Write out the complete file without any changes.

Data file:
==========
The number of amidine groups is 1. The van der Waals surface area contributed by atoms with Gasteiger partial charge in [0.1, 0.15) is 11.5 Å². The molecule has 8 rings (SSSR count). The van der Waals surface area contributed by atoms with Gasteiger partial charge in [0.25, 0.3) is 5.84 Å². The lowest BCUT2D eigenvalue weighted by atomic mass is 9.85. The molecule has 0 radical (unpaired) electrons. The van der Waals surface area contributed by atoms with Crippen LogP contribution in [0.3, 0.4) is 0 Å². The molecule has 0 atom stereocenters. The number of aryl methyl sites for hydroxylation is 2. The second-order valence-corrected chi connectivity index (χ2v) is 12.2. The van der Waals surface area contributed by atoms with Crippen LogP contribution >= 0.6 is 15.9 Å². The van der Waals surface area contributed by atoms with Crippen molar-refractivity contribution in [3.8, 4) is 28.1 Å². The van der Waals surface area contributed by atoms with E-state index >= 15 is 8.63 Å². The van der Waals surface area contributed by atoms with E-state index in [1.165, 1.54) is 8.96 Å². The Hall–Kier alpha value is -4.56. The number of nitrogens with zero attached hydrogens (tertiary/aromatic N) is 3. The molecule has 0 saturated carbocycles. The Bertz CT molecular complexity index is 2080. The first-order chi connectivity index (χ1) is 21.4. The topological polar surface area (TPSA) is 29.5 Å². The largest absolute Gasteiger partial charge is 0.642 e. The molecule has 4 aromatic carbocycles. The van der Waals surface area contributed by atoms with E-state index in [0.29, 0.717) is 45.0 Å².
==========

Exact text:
The number of amidine groups is 1. The van der Waals surface area contributed by atoms with Gasteiger partial charge in [0.1, 0.15) is 11.5 Å². The molecule has 8 rings (SSSR count). The van der Waals surface area contributed by atoms with Gasteiger partial charge in [0.25, 0.3) is 5.84 Å². The lowest BCUT2D eigenvalue weighted by atomic mass is 9.85. The molecule has 0 radical (unpaired) electrons. The van der Waals surface area contributed by atoms with Crippen LogP contribution in [0.3, 0.4) is 0 Å². The molecule has 0 atom stereocenters. The number of aryl methyl sites for hydroxylation is 2. The second-order valence-corrected chi connectivity index (χ2v) is 12.2. The van der Waals surface area contributed by atoms with Crippen LogP contribution >= 0.6 is 15.9 Å². The van der Waals surface area contributed by atoms with Crippen molar-refractivity contribution in [3.8, 4) is 28.1 Å². The van der Waals surface area contributed by atoms with E-state index >= 15 is 8.63 Å². The van der Waals surface area contributed by atoms with E-state index in [1.165, 1.54) is 8.96 Å². The Hall–Kier alpha value is -4.56. The number of nitrogens with zero attached hydrogens (tertiary/aromatic N) is 3. The molecule has 0 saturated carbocycles. The Bertz CT molecular complexity index is 2080. The first-order chi connectivity index (χ1) is 21.4. The topological polar surface area (TPSA) is 29.5 Å². The largest absolute Gasteiger partial charge is 0.642 e. The molecule has 4 aromatic carbocycles. The van der Waals surface area contributed by atoms with E-state index in [0.29, 0.717) is 45.0 Å².